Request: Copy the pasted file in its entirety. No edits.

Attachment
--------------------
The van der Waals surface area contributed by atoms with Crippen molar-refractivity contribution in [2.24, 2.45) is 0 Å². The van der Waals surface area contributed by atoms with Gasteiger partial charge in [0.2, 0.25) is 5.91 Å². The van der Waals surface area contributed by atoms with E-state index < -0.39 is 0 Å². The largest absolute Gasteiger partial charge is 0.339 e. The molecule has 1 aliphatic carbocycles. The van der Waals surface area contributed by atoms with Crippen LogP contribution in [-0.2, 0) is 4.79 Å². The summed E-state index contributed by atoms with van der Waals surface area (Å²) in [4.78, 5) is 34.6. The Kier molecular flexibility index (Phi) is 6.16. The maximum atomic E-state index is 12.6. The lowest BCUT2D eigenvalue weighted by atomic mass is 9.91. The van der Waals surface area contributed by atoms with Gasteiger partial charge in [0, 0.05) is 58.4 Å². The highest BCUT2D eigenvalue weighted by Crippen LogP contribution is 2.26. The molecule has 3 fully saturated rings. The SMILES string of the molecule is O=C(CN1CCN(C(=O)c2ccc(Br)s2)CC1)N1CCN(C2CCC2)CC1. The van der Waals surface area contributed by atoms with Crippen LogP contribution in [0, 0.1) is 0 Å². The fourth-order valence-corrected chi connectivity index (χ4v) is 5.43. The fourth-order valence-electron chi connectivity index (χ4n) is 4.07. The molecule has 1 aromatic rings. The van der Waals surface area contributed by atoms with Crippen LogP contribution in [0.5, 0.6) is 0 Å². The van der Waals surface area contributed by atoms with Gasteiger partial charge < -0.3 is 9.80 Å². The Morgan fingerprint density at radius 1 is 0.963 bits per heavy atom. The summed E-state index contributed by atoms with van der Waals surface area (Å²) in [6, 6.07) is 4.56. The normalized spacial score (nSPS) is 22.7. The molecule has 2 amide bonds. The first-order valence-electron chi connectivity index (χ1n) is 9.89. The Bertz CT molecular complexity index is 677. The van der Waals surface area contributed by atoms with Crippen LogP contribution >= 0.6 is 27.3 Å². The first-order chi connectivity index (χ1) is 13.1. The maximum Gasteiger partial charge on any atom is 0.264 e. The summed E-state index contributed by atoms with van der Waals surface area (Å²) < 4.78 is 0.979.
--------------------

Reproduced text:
The van der Waals surface area contributed by atoms with Crippen molar-refractivity contribution in [2.24, 2.45) is 0 Å². The van der Waals surface area contributed by atoms with Gasteiger partial charge in [0.2, 0.25) is 5.91 Å². The van der Waals surface area contributed by atoms with E-state index < -0.39 is 0 Å². The largest absolute Gasteiger partial charge is 0.339 e. The molecule has 1 aliphatic carbocycles. The van der Waals surface area contributed by atoms with Crippen LogP contribution in [-0.2, 0) is 4.79 Å². The summed E-state index contributed by atoms with van der Waals surface area (Å²) in [4.78, 5) is 34.6. The Kier molecular flexibility index (Phi) is 6.16. The maximum atomic E-state index is 12.6. The lowest BCUT2D eigenvalue weighted by atomic mass is 9.91. The van der Waals surface area contributed by atoms with Gasteiger partial charge in [0, 0.05) is 58.4 Å². The highest BCUT2D eigenvalue weighted by Crippen LogP contribution is 2.26. The molecule has 3 fully saturated rings. The SMILES string of the molecule is O=C(CN1CCN(C(=O)c2ccc(Br)s2)CC1)N1CCN(C2CCC2)CC1. The van der Waals surface area contributed by atoms with Crippen LogP contribution in [0, 0.1) is 0 Å². The fourth-order valence-corrected chi connectivity index (χ4v) is 5.43. The fourth-order valence-electron chi connectivity index (χ4n) is 4.07. The molecule has 1 aromatic rings. The van der Waals surface area contributed by atoms with Crippen LogP contribution in [0.5, 0.6) is 0 Å². The van der Waals surface area contributed by atoms with Gasteiger partial charge < -0.3 is 9.80 Å². The Morgan fingerprint density at radius 1 is 0.963 bits per heavy atom. The summed E-state index contributed by atoms with van der Waals surface area (Å²) in [6, 6.07) is 4.56. The normalized spacial score (nSPS) is 22.7. The molecule has 2 amide bonds. The first-order valence-electron chi connectivity index (χ1n) is 9.89. The Bertz CT molecular complexity index is 677. The van der Waals surface area contributed by atoms with Crippen LogP contribution >= 0.6 is 27.3 Å². The first-order chi connectivity index (χ1) is 13.1. The maximum Gasteiger partial charge on any atom is 0.264 e. The summed E-state index contributed by atoms with van der Waals surface area (Å²) < 4.78 is 0.979.